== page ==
The tropes in play in “The Valet” are those of culture-clash romcoms.

The tropes in play in “The Valet” are those of culture-clash romcoms, where two people of different backgrounds have to somehow reconcile and merge their worlds. The movie also belongs to that very satisfying sub-category of romcom where two people have to, for whatever absurd reason, pretend they are a couple. But “The Valet” is quirky enough that the “romcom” label stops making sense pretty early on. The film walks a delicate line. It’s impossible to invest in the two main characters “getting together” in the traditional sense, and, to its credit, the movie seems to feel the same way. Directed by Richard Wong, “The Valet” is entertaining, thanks mostly to the talented cast, but it tries to do way too much, loading the characters down with sub-plots and sub-sub-plots, not to mention a commentary on class differences and the gentrification of Los Angeles neighborhoods. “The Valet” loses focus and momentum on occasion. But in general, Wong understands the tone this material needs: it’s light-hearted and loose enough that poignancy and depth have space to play.

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Antonio (Eugenio Derbez) works as a valet and lives in a small apartment unit with his mother (the late—and great—Carmen Salinas). Antonio is separated from his wife, but he views the separation as temporary. She, however, has moved on, and is dating a hot-shot realtor. There are other characters in Antonio’s busy world: his relatives, his co-workers, his nieces and nephews, and his mom’s new boyfriend. It’s a very close family. Meanwhile, in a completely different world, movie star Olivia Allen (Samara Weaving) is caught by the paparazzi out with the married billionaire Vincent Royce (Max Greenfield). Scandal erupts, threatening his business deal and the premiere of her upcoming movie “Earhart.” Unwittingly, Antonio—in his valet uniform—is in the background of the tabloid photo, so Vincent comes up with a plan. They will pay the valet in the picture to be Olivia’s boyfriend for a while, to prove that Olive wasn’t out with Vincent, she was out with the other guy (a middle-aged valet old enough to be her father).

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Antonio, having no idea what he’s getting himself into, agrees to take the gig. They’re offering him a lot of money! Cash like that might help him get his wife back. Olivia, who has been seen berating her poor assistant Amanda (Tiana Okoye), and generally exhibiting bad behavior and appalling manners, submits to the whole thing like she’s being marched to the stake. Olivia and Antonio go out to lunch together, in full view of the paparazzi, and he also attends the movie premiere. Antonio is a fish out of water. Olivia has no people skills. Behind the scenes, complications multiply. Vincent’s wife (Betsy Brandt) is no weeping victim. She is convinced the relationship with the valet is a sham, so she hires a private detective to follow the “couple” around. Vincent has done the same thing. These two detectives—played by Ravi Patel and John Pirruccello—working for separate camps, end up joining forces, and theirs is one of the most interesting relationship arcs in this movie filled with relationship arcs.

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“The Valet” is a remake of a 2006 French comedy of the same name. Rob Greenberg and Bob Fisher come to this project with years of comedy experience, individually and together, having written for “Frasier,” “Married with Children,” “The Moody’s,” etc. Fisher wrote “Wedding Crashers.” The two teamed up to write “Overboard,” the 2018 remake of the 1987 comedy (also starring Derbez). Their comedic chops are apparent in “The Valet.” The comedic “situation” of a movie star pretending to date a valet doesn’t yield all that much fruit. It’s not, say, “The Proposal,” where every single scene hinges on the vast pretense that these two unlikely people are now engaged. “The Valet” forgets for long periods of time that there even is a pretense. Some of the scenes, where Olivia and Antonio are forced to get to know each other, are reminiscent of “Notting Hill,” where Julia Roberts’ movie star—used to rarefied air—hangs out with “real” people and revels in normalcy. Olivia meets Antonio’s family, and they swoop her up into their circle. Always room for one more. The issue of “chemistry,” romantic or otherwise, isn’t on the table in “The Valet.” Nobody is at risk of falling in love with the fake person in the fake scenario. But something deep does emerge, and it happens almost by stealth.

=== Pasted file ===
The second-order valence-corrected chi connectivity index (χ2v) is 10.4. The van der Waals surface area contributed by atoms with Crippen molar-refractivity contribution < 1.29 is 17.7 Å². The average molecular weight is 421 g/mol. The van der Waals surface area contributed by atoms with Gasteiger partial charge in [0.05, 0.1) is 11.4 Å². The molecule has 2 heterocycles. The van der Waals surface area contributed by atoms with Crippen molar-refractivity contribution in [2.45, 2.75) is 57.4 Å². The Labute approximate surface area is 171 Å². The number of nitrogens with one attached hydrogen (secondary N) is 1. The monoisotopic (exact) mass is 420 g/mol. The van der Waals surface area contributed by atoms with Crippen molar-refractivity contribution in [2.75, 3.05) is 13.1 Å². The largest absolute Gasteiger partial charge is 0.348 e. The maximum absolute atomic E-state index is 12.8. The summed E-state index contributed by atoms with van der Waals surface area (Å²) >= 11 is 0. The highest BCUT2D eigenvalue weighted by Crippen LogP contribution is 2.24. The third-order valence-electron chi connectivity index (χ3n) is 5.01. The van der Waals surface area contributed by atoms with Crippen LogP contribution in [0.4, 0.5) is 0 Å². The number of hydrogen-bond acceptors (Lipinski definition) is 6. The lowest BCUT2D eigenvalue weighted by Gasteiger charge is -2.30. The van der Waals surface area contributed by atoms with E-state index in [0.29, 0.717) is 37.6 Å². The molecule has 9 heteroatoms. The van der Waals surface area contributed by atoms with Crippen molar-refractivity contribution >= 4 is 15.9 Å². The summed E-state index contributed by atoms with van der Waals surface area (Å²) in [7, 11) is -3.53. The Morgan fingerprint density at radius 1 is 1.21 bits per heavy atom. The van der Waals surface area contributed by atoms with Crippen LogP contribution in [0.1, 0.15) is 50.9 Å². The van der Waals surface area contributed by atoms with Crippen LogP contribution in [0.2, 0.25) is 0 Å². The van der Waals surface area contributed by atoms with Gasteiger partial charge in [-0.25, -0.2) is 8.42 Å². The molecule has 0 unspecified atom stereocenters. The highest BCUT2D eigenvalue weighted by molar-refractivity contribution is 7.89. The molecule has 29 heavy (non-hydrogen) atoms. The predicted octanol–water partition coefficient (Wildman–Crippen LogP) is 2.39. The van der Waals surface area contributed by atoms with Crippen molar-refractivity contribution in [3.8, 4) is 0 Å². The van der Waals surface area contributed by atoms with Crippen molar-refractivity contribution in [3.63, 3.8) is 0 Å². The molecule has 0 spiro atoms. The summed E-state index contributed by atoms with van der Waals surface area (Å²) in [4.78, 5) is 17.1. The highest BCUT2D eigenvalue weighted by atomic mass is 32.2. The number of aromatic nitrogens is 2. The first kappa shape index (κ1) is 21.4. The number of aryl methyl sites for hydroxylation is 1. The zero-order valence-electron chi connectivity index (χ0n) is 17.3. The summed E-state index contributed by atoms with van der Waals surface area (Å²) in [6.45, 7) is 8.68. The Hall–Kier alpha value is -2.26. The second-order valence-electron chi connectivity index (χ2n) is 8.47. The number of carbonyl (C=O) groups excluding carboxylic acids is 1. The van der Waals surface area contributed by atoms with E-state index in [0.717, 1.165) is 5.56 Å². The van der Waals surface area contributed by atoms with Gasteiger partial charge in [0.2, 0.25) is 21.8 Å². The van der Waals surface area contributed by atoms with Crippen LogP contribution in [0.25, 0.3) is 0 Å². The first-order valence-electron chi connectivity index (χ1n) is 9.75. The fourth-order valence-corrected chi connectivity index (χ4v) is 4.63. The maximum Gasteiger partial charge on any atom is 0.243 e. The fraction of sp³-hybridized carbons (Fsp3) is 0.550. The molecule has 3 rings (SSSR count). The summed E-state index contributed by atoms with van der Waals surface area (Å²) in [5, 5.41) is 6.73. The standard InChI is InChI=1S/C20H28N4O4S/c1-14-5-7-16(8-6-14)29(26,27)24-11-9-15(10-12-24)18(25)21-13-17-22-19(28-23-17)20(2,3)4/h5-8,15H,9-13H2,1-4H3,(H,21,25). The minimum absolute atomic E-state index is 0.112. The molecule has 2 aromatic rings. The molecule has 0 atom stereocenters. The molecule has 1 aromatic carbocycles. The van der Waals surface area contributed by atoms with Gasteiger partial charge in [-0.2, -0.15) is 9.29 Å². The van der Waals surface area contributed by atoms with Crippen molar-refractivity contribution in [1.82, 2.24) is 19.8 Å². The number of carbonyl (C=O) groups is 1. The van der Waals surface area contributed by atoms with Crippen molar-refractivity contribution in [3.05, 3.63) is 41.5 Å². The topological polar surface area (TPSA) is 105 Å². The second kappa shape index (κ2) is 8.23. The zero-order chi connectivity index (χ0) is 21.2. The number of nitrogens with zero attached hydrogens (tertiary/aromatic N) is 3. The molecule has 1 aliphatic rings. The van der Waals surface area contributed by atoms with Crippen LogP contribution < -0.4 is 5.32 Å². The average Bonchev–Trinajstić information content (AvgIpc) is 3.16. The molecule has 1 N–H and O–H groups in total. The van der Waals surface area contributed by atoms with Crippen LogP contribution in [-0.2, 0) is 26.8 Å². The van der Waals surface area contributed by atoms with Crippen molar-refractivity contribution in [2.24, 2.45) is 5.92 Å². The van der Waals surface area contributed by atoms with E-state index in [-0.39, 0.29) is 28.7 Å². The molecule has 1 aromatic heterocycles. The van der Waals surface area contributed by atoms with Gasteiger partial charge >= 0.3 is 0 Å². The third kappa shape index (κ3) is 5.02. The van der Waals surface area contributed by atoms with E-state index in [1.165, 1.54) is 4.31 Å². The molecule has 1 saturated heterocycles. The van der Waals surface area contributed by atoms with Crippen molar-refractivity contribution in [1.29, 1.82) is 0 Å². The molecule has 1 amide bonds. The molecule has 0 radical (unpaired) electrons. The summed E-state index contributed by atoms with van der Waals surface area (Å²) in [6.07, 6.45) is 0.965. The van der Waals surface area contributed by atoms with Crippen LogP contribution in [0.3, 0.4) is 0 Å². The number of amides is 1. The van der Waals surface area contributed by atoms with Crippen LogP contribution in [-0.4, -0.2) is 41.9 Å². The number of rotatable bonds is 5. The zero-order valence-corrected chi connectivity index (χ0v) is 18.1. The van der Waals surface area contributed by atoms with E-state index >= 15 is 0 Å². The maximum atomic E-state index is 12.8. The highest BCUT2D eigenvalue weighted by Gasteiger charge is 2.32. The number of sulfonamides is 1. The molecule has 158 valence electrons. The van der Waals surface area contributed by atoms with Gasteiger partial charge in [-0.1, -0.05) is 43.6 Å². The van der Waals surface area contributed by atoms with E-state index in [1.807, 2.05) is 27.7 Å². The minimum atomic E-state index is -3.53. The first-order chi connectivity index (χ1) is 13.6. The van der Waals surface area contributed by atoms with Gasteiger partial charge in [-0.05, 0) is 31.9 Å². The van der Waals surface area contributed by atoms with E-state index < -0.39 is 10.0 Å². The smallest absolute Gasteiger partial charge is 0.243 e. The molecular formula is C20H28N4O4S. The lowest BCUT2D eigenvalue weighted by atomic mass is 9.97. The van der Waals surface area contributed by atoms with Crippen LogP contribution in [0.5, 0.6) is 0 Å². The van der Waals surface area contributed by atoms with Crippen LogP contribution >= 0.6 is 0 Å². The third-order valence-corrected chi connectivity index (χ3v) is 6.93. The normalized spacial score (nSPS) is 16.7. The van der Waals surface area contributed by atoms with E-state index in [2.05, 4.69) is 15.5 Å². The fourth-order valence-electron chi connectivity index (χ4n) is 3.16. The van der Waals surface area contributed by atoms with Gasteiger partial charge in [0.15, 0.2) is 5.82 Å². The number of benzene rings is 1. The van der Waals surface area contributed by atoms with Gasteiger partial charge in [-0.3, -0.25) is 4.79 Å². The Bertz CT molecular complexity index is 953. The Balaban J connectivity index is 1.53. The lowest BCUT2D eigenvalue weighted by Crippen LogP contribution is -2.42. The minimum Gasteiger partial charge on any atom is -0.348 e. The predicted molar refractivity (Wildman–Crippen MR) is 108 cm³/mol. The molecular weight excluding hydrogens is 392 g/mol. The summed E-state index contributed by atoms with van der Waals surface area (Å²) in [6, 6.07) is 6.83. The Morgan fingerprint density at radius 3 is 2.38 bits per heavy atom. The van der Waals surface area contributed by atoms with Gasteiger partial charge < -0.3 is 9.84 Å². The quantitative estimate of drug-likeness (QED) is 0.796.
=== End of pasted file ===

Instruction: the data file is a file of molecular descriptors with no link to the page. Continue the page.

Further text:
Derbez has been around for a long time, working in television and movie projects in both Mexico and the United States. His 2013 film “Instructions Not Included” was a runaway hit, both in the United States and internationally, making the kind of money first-time directors barely allow themselves to contemplate. Derbez just recently appeared in Best Picture winner “CODA.” He’s the center of “The Valet,” which he also produced, and he’s believable as a good man trying to do the right thing, trapped by circumstances beyond his control. He’s funny, but it’s never pushed. Samara Weaving, so wonderful in “Nine Perfect Strangers,” has an excellent comedic sensibility. Her Olivia is truly awful … until she’s not so awful anymore. Weaving makes that transformation make sense.

“The Valet” could use some trimming. Some sequences are often repetitive, and the peripheral characters are sometimes more interesting than the two leads. The film resonates with deeper messages: the damage done by gentrification, the abyss between the haves and the have-nots, the poor treatment of workers by elites. You don’t expect a romcom to explore these issues. But “The Valet” does. It works.

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